A new device created at MIT using Artificial Intelligence can detect emotion, which could help people clear up confusion or untangle mixed signals, particularly in high-stakes conversations such as job interviews or salary negotiations. It could also help people, such as those with Asperger's or social anxiety, who have trouble interpreting facial expressions or social cues. 

 Researchers from the university’s Computer Science and AI Lab and the Institute of Medical Engineering and Science partnered with Samsung’s innovation center to create a wearable band that monitors vital signs and speech patterns to predict if a conversation is happy, sad, or neutral.

Read: Understanding Another Person's Emotion Signals Similarity, And May Make You Find Them More Attractive

Tuka Alhanai and Mohammad Mahdi Ghassemi, who conducted the study, asked 31 subjects to tell a story while wearing a Samsung Simband. The band measured heart rate, blood pressure, blood flow and skin temperature in addition to acquiring data and transcripts to gauge tone, pitch, energy and vocabulary.

Following the conversations, each of which were several minutes, the duo trained two algorithms. The first denoted if an overall conversation was happy or sad while the second classified the exchanges as positive, negative or netural in five-second increments.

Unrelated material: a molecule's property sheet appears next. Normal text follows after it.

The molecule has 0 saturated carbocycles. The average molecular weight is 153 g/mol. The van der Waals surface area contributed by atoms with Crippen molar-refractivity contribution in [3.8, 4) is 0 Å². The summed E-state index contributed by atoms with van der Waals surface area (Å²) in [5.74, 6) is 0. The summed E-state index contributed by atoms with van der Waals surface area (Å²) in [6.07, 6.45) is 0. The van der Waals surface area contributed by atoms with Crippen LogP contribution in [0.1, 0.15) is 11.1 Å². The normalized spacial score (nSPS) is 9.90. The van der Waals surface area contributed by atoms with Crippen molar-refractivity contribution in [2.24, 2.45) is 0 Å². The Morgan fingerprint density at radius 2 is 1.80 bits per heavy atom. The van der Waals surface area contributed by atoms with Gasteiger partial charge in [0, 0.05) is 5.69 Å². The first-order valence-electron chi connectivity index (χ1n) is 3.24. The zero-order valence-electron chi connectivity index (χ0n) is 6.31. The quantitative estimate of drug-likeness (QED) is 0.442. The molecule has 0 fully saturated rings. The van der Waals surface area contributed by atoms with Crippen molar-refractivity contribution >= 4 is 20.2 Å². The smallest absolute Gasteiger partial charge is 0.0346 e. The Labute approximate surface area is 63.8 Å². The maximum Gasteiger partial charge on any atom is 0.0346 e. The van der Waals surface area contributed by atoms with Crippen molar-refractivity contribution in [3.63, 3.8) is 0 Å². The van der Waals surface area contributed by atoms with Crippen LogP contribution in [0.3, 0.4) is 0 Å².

According to MIT, the band associated sadder stories with cues like increased cardiovascular activity, while energetic, varied speech patterns identified happier conversations.

“It’s quite remarkable that a machine could approximate how we humans perceive these interactions, without significant input from us as researchers,” Alhanai said in a statement.

Read: Can High Levels Of Negative, Unpleasant Emotions Cause Brain Damage?

However, the system is not yet ready for mass production. The Simband performed modestly with an accuracy rated at 17.9 percent above chance, which is 7.5 percent higher than the baseline, according to MIT. Alhanai and Ghassemi chalk this up to the small sample size and believe this could serve as a starting point for larger-scale tests.

Though the technology still needs work, it represents an impressive first step for understanding emotions in real-time, which as the authors point out in their paper, is particularly important during difficult conversations. 

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